Prime Minister Benjamin Netanyahu arrives in East Africa today with one clear priority – to end decades of hostility and convince African countries to stop voting against Israel at the United Nations.
In an interview at his Jerusalem office on Friday ahead of his visit, Mr Netanyahu told Daily Monitor that his visit is an attempt to thaw relations that have been icy for decades over the Palestinian question and Israel’s dealings with the apartheid regime in South Africa.
“I’m very open about it, that’s true,” said Mr Netanyahu, who will be the first sitting Israeli prime minister to visit Africa in over two decades. “Why should there be such a dissonance between these strong bilateral ties and the multilateral ties? Why not correct this absurdity?”
The Israeli PM said he had not visited Africa earlier because of fraught relations with many countries on the continent.
“Israel was blacklisted in Africa, basically kicked out by political pressure from many, many countries in which we were involved in the 60s and 70s and it took a while to change.”
Mr Netanyahu said it would be a “very emotional” moment when he lands this afternoon at Entebbe International Airport in Uganda, exactly 40 years to the day his brother, Lt Col Yonatan, was killed during an operation to rescue Israeli hostages held by militants linked to the Palestinian cause. Mr Netanyahu visited the airport a few years ago when he was out of government.
On Monday afternoon, the Israeli PM will join host President Yoweri Museveni and leaders of Kenya, Rwanda, Ethiopia, South Sudan, Zambia and Malawi in a regional anti-terrorism summit before flying to Kenya. He is also expected to visit Rwanda and Ethiopia.
Mr Netanyahu said Israel was willing to help African states counter terrorism after a spate of attacks by al-Shabaab in East Africa and Boko Haram in northern Nigeria, plans he is expected to share with the regional leaders.
Israeli-owned businesses in the region have been targeted by terrorists. They include: Westgate Mall in Nairobi, which was attacked in September 2013, as well as Paradise Hotel in Mombasa struck in 2002, and a commercial jet that was fired on in the same place the same year.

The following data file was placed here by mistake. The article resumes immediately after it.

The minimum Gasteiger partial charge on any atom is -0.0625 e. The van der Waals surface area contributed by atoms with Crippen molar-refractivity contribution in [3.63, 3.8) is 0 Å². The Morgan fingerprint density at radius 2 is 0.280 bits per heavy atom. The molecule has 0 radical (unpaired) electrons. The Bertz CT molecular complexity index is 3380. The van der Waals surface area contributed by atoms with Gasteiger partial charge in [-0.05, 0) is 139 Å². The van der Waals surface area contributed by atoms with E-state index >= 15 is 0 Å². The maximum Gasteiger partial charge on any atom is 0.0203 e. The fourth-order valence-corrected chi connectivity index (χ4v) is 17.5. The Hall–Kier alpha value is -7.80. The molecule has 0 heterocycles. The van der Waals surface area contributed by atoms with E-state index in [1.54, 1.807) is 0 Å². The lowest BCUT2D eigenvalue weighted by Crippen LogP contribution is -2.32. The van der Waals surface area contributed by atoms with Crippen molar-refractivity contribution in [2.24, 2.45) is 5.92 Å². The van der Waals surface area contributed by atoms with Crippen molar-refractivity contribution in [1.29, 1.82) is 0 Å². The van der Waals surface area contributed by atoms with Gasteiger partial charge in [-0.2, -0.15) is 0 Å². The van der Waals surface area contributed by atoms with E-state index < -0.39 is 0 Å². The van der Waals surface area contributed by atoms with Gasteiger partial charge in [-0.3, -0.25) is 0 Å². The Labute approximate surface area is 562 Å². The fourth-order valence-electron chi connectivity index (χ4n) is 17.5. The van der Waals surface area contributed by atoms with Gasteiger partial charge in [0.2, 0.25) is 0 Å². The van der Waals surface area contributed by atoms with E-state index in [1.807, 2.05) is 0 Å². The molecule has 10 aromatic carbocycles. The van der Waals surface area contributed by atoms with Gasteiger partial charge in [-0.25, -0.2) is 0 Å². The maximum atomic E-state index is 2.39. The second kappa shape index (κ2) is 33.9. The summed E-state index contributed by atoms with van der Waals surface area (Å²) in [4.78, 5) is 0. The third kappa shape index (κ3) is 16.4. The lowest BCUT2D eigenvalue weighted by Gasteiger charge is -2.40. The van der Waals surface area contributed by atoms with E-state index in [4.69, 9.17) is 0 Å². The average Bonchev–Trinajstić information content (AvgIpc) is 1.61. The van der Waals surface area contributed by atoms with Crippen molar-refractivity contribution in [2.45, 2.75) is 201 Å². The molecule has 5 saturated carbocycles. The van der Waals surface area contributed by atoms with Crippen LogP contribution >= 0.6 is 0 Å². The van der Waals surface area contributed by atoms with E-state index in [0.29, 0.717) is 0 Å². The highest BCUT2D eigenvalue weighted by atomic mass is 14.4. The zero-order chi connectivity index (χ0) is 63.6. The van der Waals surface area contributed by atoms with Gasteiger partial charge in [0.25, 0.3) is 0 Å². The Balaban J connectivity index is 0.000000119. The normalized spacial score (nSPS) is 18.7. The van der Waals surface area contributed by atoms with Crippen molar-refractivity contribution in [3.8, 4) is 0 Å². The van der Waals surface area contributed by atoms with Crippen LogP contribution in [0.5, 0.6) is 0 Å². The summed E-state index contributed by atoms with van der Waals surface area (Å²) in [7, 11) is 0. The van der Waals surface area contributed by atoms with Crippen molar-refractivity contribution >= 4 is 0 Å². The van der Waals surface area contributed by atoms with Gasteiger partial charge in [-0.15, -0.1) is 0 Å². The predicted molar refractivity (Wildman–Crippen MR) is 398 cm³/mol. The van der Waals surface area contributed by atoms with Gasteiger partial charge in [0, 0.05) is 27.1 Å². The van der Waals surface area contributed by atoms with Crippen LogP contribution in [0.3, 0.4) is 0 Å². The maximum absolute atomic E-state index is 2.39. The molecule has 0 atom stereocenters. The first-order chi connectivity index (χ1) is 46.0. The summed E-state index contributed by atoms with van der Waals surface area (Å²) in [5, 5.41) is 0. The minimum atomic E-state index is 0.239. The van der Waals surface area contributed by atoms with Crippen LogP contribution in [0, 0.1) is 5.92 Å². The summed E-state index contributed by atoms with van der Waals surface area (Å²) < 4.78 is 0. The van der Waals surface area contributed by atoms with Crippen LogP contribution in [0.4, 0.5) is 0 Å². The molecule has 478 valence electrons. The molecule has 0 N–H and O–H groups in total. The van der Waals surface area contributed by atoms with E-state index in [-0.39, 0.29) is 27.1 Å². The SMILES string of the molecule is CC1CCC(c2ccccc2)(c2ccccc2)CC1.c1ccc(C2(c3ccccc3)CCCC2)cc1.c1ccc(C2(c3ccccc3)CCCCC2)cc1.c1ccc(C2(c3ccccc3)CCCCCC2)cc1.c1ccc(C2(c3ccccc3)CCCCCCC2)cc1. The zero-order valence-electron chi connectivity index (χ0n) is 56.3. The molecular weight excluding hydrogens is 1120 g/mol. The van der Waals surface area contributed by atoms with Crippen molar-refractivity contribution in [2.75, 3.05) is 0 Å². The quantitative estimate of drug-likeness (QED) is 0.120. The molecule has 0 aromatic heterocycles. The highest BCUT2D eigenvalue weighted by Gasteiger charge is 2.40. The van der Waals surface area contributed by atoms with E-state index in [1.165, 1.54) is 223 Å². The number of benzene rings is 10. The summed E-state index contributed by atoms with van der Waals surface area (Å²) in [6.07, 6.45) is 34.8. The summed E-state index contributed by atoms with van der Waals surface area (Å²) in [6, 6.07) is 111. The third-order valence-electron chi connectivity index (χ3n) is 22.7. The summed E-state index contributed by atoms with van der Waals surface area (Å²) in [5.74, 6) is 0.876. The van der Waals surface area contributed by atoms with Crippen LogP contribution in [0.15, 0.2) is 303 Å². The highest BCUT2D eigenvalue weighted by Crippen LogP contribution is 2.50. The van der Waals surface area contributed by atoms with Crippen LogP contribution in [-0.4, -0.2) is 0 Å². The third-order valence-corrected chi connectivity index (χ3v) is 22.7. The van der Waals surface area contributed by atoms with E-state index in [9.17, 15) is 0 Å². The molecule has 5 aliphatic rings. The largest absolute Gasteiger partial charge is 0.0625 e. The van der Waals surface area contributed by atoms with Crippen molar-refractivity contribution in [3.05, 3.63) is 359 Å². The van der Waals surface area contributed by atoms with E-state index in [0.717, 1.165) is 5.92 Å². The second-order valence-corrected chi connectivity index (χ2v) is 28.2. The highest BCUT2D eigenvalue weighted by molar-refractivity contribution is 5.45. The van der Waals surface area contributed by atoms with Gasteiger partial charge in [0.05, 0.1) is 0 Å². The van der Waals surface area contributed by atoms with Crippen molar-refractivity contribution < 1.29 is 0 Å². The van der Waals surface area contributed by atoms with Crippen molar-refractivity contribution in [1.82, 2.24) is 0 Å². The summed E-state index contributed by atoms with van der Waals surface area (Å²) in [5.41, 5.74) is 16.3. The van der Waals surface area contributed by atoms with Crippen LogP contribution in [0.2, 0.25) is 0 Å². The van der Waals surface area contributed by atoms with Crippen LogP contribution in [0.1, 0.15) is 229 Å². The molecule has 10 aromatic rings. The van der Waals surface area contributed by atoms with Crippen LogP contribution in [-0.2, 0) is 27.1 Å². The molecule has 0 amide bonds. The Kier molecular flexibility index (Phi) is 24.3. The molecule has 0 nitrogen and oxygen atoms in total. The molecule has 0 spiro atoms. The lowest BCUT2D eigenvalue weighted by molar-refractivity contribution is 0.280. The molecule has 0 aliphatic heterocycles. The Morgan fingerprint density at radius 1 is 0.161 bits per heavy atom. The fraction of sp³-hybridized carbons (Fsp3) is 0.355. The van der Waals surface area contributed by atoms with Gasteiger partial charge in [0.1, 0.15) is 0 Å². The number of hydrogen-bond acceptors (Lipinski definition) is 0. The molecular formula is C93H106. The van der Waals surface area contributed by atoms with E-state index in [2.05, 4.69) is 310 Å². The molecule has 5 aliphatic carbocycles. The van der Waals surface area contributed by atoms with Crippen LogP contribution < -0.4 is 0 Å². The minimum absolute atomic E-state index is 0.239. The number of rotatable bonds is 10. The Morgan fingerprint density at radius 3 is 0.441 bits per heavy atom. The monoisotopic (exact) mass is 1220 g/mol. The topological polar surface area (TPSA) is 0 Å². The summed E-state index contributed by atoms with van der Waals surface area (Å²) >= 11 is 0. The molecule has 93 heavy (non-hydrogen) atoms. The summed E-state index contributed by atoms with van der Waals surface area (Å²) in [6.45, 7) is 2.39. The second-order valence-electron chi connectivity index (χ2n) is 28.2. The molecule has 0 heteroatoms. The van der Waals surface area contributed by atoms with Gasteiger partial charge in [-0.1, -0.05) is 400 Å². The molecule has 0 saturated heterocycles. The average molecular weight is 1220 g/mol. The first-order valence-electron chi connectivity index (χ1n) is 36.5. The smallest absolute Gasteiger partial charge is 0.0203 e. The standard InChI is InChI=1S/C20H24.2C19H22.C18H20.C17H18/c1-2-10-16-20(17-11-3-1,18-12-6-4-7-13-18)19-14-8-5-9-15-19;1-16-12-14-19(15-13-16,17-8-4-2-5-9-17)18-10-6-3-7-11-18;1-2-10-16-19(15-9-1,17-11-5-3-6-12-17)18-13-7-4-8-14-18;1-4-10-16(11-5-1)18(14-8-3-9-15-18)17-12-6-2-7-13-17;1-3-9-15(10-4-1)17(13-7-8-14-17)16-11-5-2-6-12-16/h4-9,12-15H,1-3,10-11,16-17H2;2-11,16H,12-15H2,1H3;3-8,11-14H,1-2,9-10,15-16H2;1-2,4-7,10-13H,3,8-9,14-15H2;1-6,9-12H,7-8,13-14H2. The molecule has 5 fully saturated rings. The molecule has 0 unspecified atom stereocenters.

Mr Netanyahu said attempts by western allies to impose democracies in the Middle East, from Afghanistan to Libya had misread the political dynamic in the region and contributed to the emergence of “head-chopping caliphates” in Syria and elsewhere.
“Bubbling under the surface were the forces of militant Islam,” he said. “This was not fully understood.”
Pivot to Africa
Mr Netanyahu is expected to announce a $13 million initiative to increase trade and investment between Israel and Africa, the opening of commercial outposts, as well as cooperation in health, agriculture, water resources management, and technology.
However, the relatively small figure belies the fundamental shift in Jerusalem’s policy towards the continent that the visit represents.
Israel’s warm ties with Africa were sullied by the 1967 and 1973 wars against its Arab neighbours, the 1976 raid on Entebbe, and cooperation with the apartheid regime in South Africa, which Jerusalem helped develop nuclear technology and other commercial ties despite a boycott by many countries in the world.
Mr Netanyahu has quietly worked to build bridges with South Africa, including an extended visit by his foreign affairs’ aide, Dore Gold, earlier this year, which included a much-publicised visit to Soweto.
“Many African countries want Africa to come back to Israel,” he told the Nation.
Questioned about Israel’s ties to apartheid South Africa, Mr Netanyahu said: “It stopped under my predecessors and I am glad it did.” Pressed to state whether he had any regrets about the cooperation, he added: “Yeah, and I am glad it [ended].”